Prenuptial (or premarital) agreements can be of great assistance in protecting assets in the event of a divorce or when a person marries and wants to protect assets for the children of a previous marriage.
For many years, husbands and wives were legally prohibited from making any contracts between themselves. Then, in the 1800s, the laws gradually changed to permit husbands and wives to make contracts with each other by which they could agree about what assets would be held separately by either of them during the marriage. Other than that, prenuptial agreements, particularly to provide for property rights following a divorce, were prohibited. The thinking was that premarital agreements were against “public policy” because, it was argued, they encouraged divorce.
It is not a coincidence that, in 1970, Florida, which has a significant population of senior citizens, became the first state to allow spouses to make premarital agreements that would take effect upon a divorce or death. Florida then and now has a large number of senior citizens who marry after having had previous families. These remarrying senior citizens often make prenuptial agreements to preserve assets for children of an earlier marriage should the parent later divorce or die.
Think about it. Marriage is a contract between two people that can end in one of only two ways—either by death or divorce—neither of which sounds particularly attractive. Yet, we still marry. I guess love really does conquer all.
Generally, for a prenuptial agreement to be enforceable, there must be full and fair disclosure of all the assets of both people. An agreement will not be recognized if it was based on fraud, misrepresentation, duress, or compulsion. At the time of the signing of the agreement, the agreement should be fair and reasonable. Most states follow the standard that, for the agreement to be enforceable upon death or divorce, the agreement must not be unconscionable. This term has been defined as occurring when “the inequality is so strong, gross, and manifest that it must be impossible to state it to one with common senses without producing an exclamation at the inequality of it” (Kathleen Short v. Howard N. Short [Missouri Court of Appeals—Eastern District No. ED95663]). For a visual aid in interpreting the standard, I refer people to the scene in the movie Home Alone where Kevin slaps shave lotion on his face while staring in the mirror and contorts his face in pain. If the agreement would solicit that effect, it is unconscionable. It is also certainly advisable, although not strictly required, that each person be represented by his or her own lawyer.
About half of the states follow the Uniform Prenuptial Agreement Act, which provides for a number of matters that may properly be the subject of a prenuptial agreement. These include
- The right to make a contract in regard to property.
- Disposition of property upon separation, a breakup of the marriage, death, or the occurrence or nonoccurrence of any other event.
- Modification or elimination of spousal support.
- Ownership rights and disposition of death benefits from a life insurance policy.
- The making of a will, trust, or other arrangement.
Provisions for the making of a will are particularly important, because without appropriate provisions in a prenuptial agreement, your surviving spouse is permitted by law to claim a statutory share of your probate estate, usually one-third, if the survivor receives nothing in the will or is dissatisfied with the inheritance.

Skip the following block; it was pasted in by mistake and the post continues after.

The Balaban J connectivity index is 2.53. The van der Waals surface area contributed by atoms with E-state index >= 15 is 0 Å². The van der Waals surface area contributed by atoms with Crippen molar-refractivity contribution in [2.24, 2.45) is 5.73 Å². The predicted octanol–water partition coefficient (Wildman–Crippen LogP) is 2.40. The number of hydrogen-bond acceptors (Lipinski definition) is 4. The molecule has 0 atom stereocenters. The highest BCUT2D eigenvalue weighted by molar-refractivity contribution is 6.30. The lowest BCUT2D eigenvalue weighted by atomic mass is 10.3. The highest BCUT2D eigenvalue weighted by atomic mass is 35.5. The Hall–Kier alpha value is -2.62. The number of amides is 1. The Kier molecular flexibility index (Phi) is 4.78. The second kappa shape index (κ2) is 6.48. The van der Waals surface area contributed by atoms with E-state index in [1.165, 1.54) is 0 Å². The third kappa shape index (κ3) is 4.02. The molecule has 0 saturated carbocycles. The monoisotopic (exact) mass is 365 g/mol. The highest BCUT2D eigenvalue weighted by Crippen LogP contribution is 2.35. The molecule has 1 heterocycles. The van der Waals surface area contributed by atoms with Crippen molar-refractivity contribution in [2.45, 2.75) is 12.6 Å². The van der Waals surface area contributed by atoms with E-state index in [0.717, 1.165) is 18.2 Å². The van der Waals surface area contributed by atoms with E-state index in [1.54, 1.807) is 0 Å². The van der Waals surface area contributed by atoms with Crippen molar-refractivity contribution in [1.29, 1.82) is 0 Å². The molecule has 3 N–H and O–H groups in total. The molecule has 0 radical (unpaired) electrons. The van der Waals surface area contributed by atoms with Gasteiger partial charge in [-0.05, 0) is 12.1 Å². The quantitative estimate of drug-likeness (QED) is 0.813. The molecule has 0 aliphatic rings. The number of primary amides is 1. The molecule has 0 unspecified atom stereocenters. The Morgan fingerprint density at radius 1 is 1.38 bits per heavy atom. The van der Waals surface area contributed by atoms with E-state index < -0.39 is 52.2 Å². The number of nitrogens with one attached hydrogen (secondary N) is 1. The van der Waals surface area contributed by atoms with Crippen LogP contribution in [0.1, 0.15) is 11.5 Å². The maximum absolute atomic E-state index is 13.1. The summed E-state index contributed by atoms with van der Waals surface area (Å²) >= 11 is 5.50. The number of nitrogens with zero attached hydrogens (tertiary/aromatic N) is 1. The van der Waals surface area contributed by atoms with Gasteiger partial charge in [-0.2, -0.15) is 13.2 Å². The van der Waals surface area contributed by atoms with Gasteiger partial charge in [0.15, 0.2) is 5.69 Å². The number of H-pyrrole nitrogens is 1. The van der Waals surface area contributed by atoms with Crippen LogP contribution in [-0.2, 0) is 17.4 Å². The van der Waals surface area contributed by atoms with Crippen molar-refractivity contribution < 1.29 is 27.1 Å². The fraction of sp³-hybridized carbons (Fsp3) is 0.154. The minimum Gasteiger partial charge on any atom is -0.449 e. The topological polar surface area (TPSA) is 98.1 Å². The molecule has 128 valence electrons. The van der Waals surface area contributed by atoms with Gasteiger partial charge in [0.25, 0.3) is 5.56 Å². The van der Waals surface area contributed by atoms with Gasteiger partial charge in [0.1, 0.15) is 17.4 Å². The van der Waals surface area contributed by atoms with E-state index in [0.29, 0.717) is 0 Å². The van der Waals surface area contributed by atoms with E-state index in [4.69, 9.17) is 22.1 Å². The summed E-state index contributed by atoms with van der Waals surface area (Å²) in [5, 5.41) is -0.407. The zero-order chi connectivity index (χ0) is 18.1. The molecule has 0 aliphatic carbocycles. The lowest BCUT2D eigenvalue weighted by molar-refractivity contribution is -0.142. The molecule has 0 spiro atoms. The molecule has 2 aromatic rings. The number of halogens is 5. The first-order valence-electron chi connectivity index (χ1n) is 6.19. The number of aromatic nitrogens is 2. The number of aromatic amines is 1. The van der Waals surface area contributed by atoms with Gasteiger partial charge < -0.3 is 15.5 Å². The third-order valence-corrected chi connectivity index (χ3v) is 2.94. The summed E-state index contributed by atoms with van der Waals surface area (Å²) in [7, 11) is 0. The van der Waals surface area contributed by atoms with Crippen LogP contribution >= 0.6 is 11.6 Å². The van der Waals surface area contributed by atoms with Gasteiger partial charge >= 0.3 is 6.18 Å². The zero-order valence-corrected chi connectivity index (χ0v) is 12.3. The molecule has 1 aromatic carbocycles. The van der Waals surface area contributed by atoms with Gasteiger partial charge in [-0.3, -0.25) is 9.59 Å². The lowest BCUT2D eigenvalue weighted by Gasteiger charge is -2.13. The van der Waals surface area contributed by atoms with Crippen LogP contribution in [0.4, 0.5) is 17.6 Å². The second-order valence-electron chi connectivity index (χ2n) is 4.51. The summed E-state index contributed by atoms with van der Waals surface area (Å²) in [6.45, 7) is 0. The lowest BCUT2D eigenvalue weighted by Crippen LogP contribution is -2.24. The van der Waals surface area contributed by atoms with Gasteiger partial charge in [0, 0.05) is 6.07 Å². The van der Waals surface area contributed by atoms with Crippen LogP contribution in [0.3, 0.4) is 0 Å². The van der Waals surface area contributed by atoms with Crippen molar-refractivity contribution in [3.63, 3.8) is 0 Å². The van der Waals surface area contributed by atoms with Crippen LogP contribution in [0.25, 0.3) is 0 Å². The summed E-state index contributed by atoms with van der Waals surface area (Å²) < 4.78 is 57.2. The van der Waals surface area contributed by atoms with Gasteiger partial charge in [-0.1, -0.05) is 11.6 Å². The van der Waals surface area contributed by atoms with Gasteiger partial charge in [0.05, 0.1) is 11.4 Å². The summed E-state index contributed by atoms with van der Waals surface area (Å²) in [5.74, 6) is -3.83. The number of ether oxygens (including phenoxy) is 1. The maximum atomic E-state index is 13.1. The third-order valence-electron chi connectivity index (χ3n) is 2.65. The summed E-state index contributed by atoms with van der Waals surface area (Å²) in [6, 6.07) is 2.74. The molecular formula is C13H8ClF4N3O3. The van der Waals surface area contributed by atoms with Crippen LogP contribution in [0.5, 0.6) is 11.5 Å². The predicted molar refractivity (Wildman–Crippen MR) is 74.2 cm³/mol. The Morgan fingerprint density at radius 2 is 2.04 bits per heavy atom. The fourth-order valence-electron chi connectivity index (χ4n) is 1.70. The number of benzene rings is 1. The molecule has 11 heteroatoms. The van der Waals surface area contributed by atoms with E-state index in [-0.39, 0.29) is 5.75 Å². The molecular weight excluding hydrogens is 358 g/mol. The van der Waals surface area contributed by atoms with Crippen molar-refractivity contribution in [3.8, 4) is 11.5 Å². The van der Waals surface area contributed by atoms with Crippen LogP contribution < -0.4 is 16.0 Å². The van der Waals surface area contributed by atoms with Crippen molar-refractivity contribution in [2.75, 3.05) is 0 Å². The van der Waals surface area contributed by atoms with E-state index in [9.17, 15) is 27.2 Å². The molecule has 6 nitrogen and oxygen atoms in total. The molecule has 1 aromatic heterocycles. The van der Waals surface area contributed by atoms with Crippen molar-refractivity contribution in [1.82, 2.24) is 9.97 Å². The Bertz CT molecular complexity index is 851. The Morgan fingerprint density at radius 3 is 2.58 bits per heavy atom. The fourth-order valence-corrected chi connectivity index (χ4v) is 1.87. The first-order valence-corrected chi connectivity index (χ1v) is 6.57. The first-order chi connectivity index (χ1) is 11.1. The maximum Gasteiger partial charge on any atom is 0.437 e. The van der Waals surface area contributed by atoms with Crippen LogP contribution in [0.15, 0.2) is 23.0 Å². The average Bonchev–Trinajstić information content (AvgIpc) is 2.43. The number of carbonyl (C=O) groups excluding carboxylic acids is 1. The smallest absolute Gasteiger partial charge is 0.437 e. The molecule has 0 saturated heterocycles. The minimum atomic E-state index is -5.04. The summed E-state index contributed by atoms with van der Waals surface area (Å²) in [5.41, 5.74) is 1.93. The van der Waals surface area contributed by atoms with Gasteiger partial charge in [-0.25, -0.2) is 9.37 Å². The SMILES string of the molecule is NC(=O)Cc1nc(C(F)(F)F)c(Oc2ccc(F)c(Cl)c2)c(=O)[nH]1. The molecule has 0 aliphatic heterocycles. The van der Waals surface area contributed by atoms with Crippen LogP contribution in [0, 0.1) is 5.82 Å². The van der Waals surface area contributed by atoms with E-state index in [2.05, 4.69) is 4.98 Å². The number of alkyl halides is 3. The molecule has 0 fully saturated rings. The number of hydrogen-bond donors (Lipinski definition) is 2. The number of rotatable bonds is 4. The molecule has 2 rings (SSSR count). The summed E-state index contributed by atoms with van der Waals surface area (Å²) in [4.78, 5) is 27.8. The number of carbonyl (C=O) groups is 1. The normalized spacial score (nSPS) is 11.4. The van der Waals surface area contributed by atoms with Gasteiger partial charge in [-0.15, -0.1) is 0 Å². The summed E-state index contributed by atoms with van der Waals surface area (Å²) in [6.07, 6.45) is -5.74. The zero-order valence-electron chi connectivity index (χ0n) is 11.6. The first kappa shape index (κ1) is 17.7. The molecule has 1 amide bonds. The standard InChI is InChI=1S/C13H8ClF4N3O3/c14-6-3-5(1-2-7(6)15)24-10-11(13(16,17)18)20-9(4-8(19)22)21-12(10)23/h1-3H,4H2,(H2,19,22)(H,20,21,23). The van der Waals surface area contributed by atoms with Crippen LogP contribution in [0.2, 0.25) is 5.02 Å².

Senior citizens may want a prenuptial agreement to protect assets for themselves and their children from previous marriages in the event that a spouse goes into a nursing home and Medicaid coverage is sought. Unfortunately, in this instance, the state goes by its version of the Golden Rule, namely, “The state has the gold, so the state makes the rules,” and the rule here is that the states are not bound by the provisions of a prenuptial agreement and may consider the assets of both spouses if one requires long-term care through Medicaid.
Living Together Agreements
More older Americans are choosing to live together without getting married. According to Bowling Green State University demographer Susan Brown, in 2006, 1.8 million Americans above the age of 50 lived together as couples without being married, which is an increase of 50 percent from just six years earlier. These numbers may even be higher today. There are many reasons why seniors may choose to live together rather than get married, including, quite significantly, the possible loss of pension benefits from a previous spouse. Some people refrain from remarriage under the false belief that if they remarry, they would lose Social Security survivor benefits derived from the earnings of their deceased previous spouse, but this rule only applies if you remarry prior to the age of 60 (or 50 if you are disabled).
Perhaps the primary reason that many seniors live together rather than remarry is so that, in the event that one has to go into a nursing home, his assets will not be considered in determining eligibility for Medicaid coverage. If they are living together, the partner’s assets would not be considered in determining Medicaid eligibility for the spouse entering a nursing home and applying for Medicaid benefits, while if they were married, the income and assets of both spouses are considered in determining the eligibility for either or both of them should either or both require long-term care to be paid for by Medicaid.
It is important for older couples living together without being married to have a cohabitation agreement that clearly provides what their respective responsibilities are in the event of death or separation. They should also be wary of combining assets in joint accounts, such as joint bank accounts, because in so doing, each opens himself or herself up to the debts and liabilities of the other.